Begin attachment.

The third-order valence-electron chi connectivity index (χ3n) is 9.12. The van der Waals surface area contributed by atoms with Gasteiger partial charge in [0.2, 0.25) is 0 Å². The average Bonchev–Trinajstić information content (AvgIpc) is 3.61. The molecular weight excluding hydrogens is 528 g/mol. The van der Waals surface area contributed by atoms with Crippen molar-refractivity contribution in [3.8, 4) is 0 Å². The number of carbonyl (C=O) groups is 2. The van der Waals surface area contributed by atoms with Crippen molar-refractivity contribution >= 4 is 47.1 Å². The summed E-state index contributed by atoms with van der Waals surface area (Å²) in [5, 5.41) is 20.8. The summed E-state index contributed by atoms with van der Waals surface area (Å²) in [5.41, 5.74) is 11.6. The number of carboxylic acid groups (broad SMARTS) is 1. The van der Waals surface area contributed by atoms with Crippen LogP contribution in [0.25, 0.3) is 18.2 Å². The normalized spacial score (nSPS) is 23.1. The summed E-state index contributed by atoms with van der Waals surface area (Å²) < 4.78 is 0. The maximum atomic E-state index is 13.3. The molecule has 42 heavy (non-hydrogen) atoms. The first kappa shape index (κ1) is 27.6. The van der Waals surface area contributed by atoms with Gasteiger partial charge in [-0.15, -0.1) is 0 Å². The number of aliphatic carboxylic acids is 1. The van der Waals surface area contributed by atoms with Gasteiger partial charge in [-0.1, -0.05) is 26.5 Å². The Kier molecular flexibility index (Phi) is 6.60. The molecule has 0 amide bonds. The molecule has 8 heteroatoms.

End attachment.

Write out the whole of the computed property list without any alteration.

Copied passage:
The third-order valence-electron chi connectivity index (χ3n) is 9.12. The van der Waals surface area contributed by atoms with Gasteiger partial charge in [0.2, 0.25) is 0 Å². The average Bonchev–Trinajstić information content (AvgIpc) is 3.61. The molecular weight excluding hydrogens is 528 g/mol. The van der Waals surface area contributed by atoms with Crippen molar-refractivity contribution in [3.8, 4) is 0 Å². The number of carbonyl (C=O) groups is 2. The van der Waals surface area contributed by atoms with Crippen molar-refractivity contribution >= 4 is 47.1 Å². The summed E-state index contributed by atoms with van der Waals surface area (Å²) in [5, 5.41) is 20.8. The summed E-state index contributed by atoms with van der Waals surface area (Å²) in [5.41, 5.74) is 11.6. The number of carboxylic acid groups (broad SMARTS) is 1. The van der Waals surface area contributed by atoms with Crippen LogP contribution in [0.25, 0.3) is 18.2 Å². The normalized spacial score (nSPS) is 23.1. The summed E-state index contributed by atoms with van der Waals surface area (Å²) < 4.78 is 0. The maximum atomic E-state index is 13.3. The molecule has 42 heavy (non-hydrogen) atoms. The first kappa shape index (κ1) is 27.6. The van der Waals surface area contributed by atoms with Gasteiger partial charge in [-0.15, -0.1) is 0 Å². The number of aliphatic carboxylic acids is 1. The van der Waals surface area contributed by atoms with Gasteiger partial charge in [-0.1, -0.05) is 26.5 Å². The Kier molecular flexibility index (Phi) is 6.60. The molecule has 0 amide bonds. The molecule has 8 heteroatoms.